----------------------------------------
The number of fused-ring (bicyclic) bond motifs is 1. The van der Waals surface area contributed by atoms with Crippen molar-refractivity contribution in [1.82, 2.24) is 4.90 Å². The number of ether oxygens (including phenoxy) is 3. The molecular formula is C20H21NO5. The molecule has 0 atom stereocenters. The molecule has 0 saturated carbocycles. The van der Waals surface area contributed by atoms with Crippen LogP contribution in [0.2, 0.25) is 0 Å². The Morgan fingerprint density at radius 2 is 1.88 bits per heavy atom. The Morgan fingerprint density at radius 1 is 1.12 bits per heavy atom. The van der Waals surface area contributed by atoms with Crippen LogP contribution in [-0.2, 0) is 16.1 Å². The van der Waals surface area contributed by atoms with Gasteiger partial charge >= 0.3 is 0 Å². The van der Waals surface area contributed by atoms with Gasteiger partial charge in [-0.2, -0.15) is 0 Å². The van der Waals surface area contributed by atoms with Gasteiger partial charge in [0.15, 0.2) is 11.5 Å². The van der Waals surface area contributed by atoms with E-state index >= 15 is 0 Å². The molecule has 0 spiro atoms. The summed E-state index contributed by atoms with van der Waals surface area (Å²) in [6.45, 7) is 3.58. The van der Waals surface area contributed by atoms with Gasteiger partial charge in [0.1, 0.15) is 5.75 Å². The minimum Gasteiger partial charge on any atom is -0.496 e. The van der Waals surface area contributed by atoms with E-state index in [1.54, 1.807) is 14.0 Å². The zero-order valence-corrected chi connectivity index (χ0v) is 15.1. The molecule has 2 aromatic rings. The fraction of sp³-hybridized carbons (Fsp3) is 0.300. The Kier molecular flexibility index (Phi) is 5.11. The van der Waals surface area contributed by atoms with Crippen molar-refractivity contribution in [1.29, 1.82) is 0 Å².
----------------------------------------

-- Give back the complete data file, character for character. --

The number of fused-ring (bicyclic) bond motifs is 1. The van der Waals surface area contributed by atoms with Crippen molar-refractivity contribution in [1.82, 2.24) is 4.90 Å². The number of ether oxygens (including phenoxy) is 3. The molecular formula is C20H21NO5. The molecule has 0 atom stereocenters. The molecule has 0 saturated carbocycles. The van der Waals surface area contributed by atoms with Crippen LogP contribution in [0.2, 0.25) is 0 Å². The Morgan fingerprint density at radius 2 is 1.88 bits per heavy atom. The Morgan fingerprint density at radius 1 is 1.12 bits per heavy atom. The van der Waals surface area contributed by atoms with Crippen LogP contribution in [-0.2, 0) is 16.1 Å². The van der Waals surface area contributed by atoms with Gasteiger partial charge >= 0.3 is 0 Å². The van der Waals surface area contributed by atoms with Gasteiger partial charge in [-0.2, -0.15) is 0 Å². The van der Waals surface area contributed by atoms with Gasteiger partial charge in [0.15, 0.2) is 11.5 Å². The van der Waals surface area contributed by atoms with E-state index >= 15 is 0 Å². The molecule has 0 spiro atoms. The summed E-state index contributed by atoms with van der Waals surface area (Å²) in [6.45, 7) is 3.58. The van der Waals surface area contributed by atoms with Gasteiger partial charge in [0.1, 0.15) is 5.75 Å². The minimum Gasteiger partial charge on any atom is -0.496 e. The van der Waals surface area contributed by atoms with E-state index in [1.54, 1.807) is 14.0 Å². The zero-order valence-corrected chi connectivity index (χ0v) is 15.1. The molecule has 2 aromatic rings. The fraction of sp³-hybridized carbons (Fsp3) is 0.300. The Kier molecular flexibility index (Phi) is 5.11. The van der Waals surface area contributed by atoms with Crippen molar-refractivity contribution in [1.29, 1.82) is 0 Å².